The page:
In 1962, President John F. Kennedy declared in a speech at Yale that “the greatest enemy of truth is very often not the lie—deliberate, contrived, and dishonest—but the myth—persistent, persuasive and unrealistic. Too often we hold fast to the clichés of our forebears. We subject all facts to a prefabricated set of interpretations.”
Sixty years after this speech, and 77 years after the end of World War II, we are still taunted by the persistence of these discomforting thoughts, and the treacherous ideas which cleverly culminate in Joseph Dougherty’s “Chester Bailey,” a drama that plays devil’s advocate to truth’s lesser evil, directed by Ron Lagomarsino and starring Reed Birney and Ephraim Birney at the Irish Repertory Theatre, in an extended run through Nov. 20.
In spitefully ironic timing for Veterans Day, “Chester Bailey” is a sharp and desolating take on historical revisionism through personal memory, a hypothetical case that dabbles in the ethical debacle of how we remember ourselves, and entertains the leniency of lies.
Set in a psychiatric hospital on Long Island in 1945, and staged on a rotating set with equally revolving perspectives, the plot is relegated to the monologues and dialogue of Dr. Philip Cotton (Reed Birney)—a Manhattan psychiatrist specializing in veterans with shellshock, whose personal affairs are tainted by divorce and adultery—and his reluctantly assigned patient, Chester Bailey (Ephraim Birney).
Chester, a boy from Brooklyn eager to test his mettle and enlist before the war’s end, honors his parents’ demands to defer, albeit with some humiliation, to a Reserve post in the Brooklyn Navy Yard; until a sudden and random assault at work by a madman leaves Chester bedridden, maimed and mutilated for life. As his future descends into a despair beyond imagination, Chester lapses into an alternative narrative and vividly re-fabricates the facts of his own reality, involving a succession of auspicious miracles and fantasy fulfillment, the delusions of which Philip attempts to deny and dissuade. Philip resolves to bring Chester to acceptance; yet as unbearable miseries fester in Chester’s real life, too cruel to face, Philip debates whether the right prescription for his patient is fact or fiction.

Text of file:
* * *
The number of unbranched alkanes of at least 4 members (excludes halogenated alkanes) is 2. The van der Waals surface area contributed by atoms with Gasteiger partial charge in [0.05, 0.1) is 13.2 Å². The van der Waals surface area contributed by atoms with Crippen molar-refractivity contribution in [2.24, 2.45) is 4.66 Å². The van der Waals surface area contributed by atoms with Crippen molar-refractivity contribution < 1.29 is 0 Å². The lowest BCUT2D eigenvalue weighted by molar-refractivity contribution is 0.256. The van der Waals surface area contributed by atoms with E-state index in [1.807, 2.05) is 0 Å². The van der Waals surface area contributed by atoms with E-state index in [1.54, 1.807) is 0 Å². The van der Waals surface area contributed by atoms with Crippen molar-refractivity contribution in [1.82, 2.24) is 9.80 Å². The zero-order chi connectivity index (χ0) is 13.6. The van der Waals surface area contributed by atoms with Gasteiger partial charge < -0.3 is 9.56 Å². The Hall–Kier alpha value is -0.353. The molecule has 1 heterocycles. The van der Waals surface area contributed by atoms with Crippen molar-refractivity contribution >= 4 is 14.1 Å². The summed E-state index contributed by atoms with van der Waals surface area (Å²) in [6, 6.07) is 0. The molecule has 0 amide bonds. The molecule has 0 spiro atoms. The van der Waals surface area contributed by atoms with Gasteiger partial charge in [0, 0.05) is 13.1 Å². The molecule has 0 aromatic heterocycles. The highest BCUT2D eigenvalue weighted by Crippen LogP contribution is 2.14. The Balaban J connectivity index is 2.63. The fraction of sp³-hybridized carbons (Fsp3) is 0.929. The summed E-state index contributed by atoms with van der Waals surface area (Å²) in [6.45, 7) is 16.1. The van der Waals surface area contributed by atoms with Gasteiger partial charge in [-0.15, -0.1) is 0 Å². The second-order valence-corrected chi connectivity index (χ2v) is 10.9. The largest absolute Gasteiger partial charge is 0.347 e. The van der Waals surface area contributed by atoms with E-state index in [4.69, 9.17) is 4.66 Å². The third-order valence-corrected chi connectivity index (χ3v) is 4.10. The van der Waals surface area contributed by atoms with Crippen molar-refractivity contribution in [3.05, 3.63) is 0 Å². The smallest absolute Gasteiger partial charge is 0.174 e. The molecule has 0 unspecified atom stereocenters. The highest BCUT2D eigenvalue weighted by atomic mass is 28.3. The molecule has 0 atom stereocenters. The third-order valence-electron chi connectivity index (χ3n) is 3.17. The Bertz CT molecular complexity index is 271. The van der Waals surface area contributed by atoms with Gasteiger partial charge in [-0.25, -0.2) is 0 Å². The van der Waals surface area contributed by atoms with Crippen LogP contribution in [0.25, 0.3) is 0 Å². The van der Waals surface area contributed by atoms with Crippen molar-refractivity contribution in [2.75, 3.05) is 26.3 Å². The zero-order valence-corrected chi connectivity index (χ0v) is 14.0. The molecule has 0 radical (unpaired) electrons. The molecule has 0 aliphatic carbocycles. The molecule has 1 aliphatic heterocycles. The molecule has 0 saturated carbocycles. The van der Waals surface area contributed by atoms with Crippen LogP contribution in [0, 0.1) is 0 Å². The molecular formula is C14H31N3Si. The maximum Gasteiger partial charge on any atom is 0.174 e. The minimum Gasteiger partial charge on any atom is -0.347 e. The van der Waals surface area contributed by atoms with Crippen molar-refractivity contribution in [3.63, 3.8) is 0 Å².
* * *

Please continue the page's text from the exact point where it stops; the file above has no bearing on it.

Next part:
The themes of “Chester Bailey” are expectedly heavy, as the characters’ conflicts pertain to the validity of reality, the responsibility of factualness, and a Miller-like potency toward national duty and obligation, yet coupled with a backhanded disillusionment: the sins of patriotism and the survivor’s guilt of sacrifice.
While innately nostalgic, to infer that this historical drama has liminal “MAGA” undertones, or is at least a critical prediction of Trump’s presidential phenomenon, might be a reach, given that the play’s two narrators—both white men of deliberately diametric backgrounds—reminisce the facts of life for the “Greatest Generation” with a certain forlorn, unabashed acrimony and latent horror. Much like a Miller masterpiece, “Chester Bailey” examines the meaning of the “American Dream,” under the threat of taking away the dream.
The dramatic arch of the play reads much like a Greek tragedy (especially its divine retribution for disloyalty), told through the idioms and scenes of Arthur Miller, had such scenes then been transcribed by Peter Shaffer. If uncanny parallels to Shaffer and Miller had been perceived in Dougherty’s postwar drama, concerning moral imperatives to national service, and socio-philosophical doctor-patient relations, one wouldn’t be alone in thinking so. Nevertheless, Dougherty’s text does not stumble over his predecessors, as the writing is excessively fresh; with an impeccable balance of ultra economized true-to-life dialogue, provocative monologue, and ever-subtly, exquisitely placed prose that leave audiences unanimously breathless, to the last devastating word.
The interlocking unity in the machinery of this production, each theatrical bolt and rivet from direction to design, was faultless. While the plot’s ordinary structure might’ve been obvious in a lesser production, it was made oblivious to this rapt audience, entranced by the fine-tuned pace and diamond-cut performances.
In truth, the astonishment of the evening is in viewing this father-son cast, Reed and Ephraim Birney, achieving extravagance on stage absolutely. The Birneys have perfected their respective roles with a precision and intimate tenderness inconceivable to another. Reed and Ephraim Birney are architects of emotion, bringing purpose and true empathy to every second between themselves, with not a moment wasted. They were born to perform together.
As usual, the stage design at Irish Rep (John Lee Beatty’s set, Brian MacDevitt’s lighting and Brendan Aanes’s sound) whirls wonders, transfiguring the petite theatre space into a cavernous metaphor of the mind, complete with perceptively endless mirrors and towering steelwork of Pennsylvania Station, at which Chester Bailey aggrandizes and audiences scoff.
In the center of upstage is a door to Chester's hospital suite with a long glass frame. The glass is obscured, smeared, unclean, with the vaguest assumption of light behind it. An aged quotation is remembered from William Blake: "If the doors of perception were cleansed, every thing would appear to man as it is...infinite." Infinitely clean?
In the thrilling demise of “Chester Bailey,” one is left to ponder whether human nature can perceive infinite cleanliness--of realities, objectivity, and truths. The set leaves its audience with an unsettling question, that if we could peer into Pandora's box, would we keep a lid on it?
If one could see all the truths of life swept behind the door, who of us will keep it shut, and who will open up, and pass through?
For tickets, visit irishrep.org.